Welcome to Suicide Bomber Rehab
KABUL, AFGHANISTAN—In a small, sparse cell inside a detention facility here in the Afghan capital, a young disabled man in a baggy brown uniform limped toward me, his feet bent and crooked, his arms outstretched like Frankenstein’s monster.
Sitting in the cell were two Afghan intelligence officers. The young man—who goes by a single name, Wajed—looked at them nervously as he sat near them on a bare mattress. His voice was soft like a child’s, and there was nothing in his expression that offered a hint of his crime.
Nearly four months ago, on orders from the Taliban, the 20-year-old Pakistani native tried to kill an Afghan official in a suicide attack. The goal of mission, his handler told him, was to stop foreign incursions into Afghanistan. That was all he knew. “I didn’t know Afghans were Muslim,” Wajed says. “I didn’t know that in Afghanistan people read the Quran and prayed.”
When we met, Wajed was being held at a detention center for suspected criminals captured by the nation’s spy agency, the National Directorate of Security. While in custody, Wajed had become part of a program intended to re-educate the armed opposition. Its goal is to take suicide bombers, among others, and show them how their actions are against Islam.
A day after a new president took office in Afghanistan, and with the United States ready to withdraw the bulk of its troops on the ground, the future of Afghanistan hangs in the balance. The government is trying to end its decade-long conflict with the Taliban. But in recent months, the group—allegedly with the help of Pakistani intelligence—has launched attacks in key battlegrounds such as Helmand province, where so far, more than 200 members of the Afghan Security Forces have died in battles against insurgents in the country’s south.
As the fighting continues, many officials here in Kabul believe that the best path toward peace is to target the Taliban’s foot soldiers—the young men who carry out suicide bombings and plant land mines—who continue to take the bulk of the lives of ordinary Afghans. Doing so, however, remains a daunting task, as the recruits are motivated by ideology.
“It can be a dangerous effort in too large a scale, especially before it has proven results,” says Daveed Garenstein Ross, a senior fellow at the Foundation for Defense of Democracies, a conservative think tank based in Washington, D.C. “The biggest danger is that if you’re giving people release that they…go back to the fight.”
The program isn’t without precedent. Singapore has the best track record, Ross says, while Yemen’s has had problems with recidivism. Saudi Arabia has put its vast oil wealth to use in trying to develop successful rehabilitation programs, offering people money and employment if they turn away from their radical roots. But it’s hard to know how effective it has been, critics say, because the country may still be playing a double game, rehabilitating people on one hand, but supporting radical Sunni groups such as ISIS on the other, as part of a wider anti-Shiite agenda. (The Saudi government denies this.)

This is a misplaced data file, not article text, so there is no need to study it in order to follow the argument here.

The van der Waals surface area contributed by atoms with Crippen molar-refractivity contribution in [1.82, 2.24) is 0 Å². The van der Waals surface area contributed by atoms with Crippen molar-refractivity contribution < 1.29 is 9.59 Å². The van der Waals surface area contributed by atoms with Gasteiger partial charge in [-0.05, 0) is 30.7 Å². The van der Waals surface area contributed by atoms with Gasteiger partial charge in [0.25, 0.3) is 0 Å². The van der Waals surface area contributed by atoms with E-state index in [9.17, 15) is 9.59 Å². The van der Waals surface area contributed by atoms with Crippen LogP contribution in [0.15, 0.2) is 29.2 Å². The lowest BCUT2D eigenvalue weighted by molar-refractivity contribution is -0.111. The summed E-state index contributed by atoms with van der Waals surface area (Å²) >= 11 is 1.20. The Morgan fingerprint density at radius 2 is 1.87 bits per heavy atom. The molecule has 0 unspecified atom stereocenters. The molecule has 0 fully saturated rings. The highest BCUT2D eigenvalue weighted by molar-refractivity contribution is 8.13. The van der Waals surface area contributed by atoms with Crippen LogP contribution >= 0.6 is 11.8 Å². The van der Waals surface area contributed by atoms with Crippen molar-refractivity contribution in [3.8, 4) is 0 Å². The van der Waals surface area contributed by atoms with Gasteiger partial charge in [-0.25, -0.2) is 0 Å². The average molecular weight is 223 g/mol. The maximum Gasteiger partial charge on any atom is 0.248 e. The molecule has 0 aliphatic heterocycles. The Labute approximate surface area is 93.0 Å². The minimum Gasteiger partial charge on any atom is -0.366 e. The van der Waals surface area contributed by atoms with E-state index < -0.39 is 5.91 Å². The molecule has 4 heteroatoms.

Afghanistan has its own model for rehabilitation. It largely consists of hour-long classroom sessions with a mullah who offers lectures and readings from a library full of religious texts.
Several months ago, I decided to sit in on a rehabilitation class, joining about two dozen prisoners in a cramped classroom. I listened silently as a mullah spoke, emphasizing that the vast majority of Afghanistan’s 32 million people are Muslim—a not-so-subtle affront to what would be bombers learned in Pakistan.
The students responded to the teacher, but as they spoke, their heads were hunched, their eyes wandered and their bodies were slouched—all signs of disrespect in a normal Afghan classroom. Few seemed actively engaged in the discussion.
“If you’ve been through a lot of indoctrination,” says Ross, “it’s very hard to be dismayed.”
Part of the challenge, analysts say, is that the Taliban targets drug addicts or people with mental or physical disabilities; few, if any, have any formal education.
“These are the kinds of unfortunate souls they choose,” says an Afghan intelligence official who asked not to be named because he was not authorized to speak to the press.
Waheed Mozhdah, a former official in the Taliban government, denies that the armed opposition purposely recruits the disabled and addicted.
“It’s not true,” he says. “People also say these attackers are under the influence of drugs, but that’s not true, either. Someone has to be fully mentally prepared to engage in such an act.”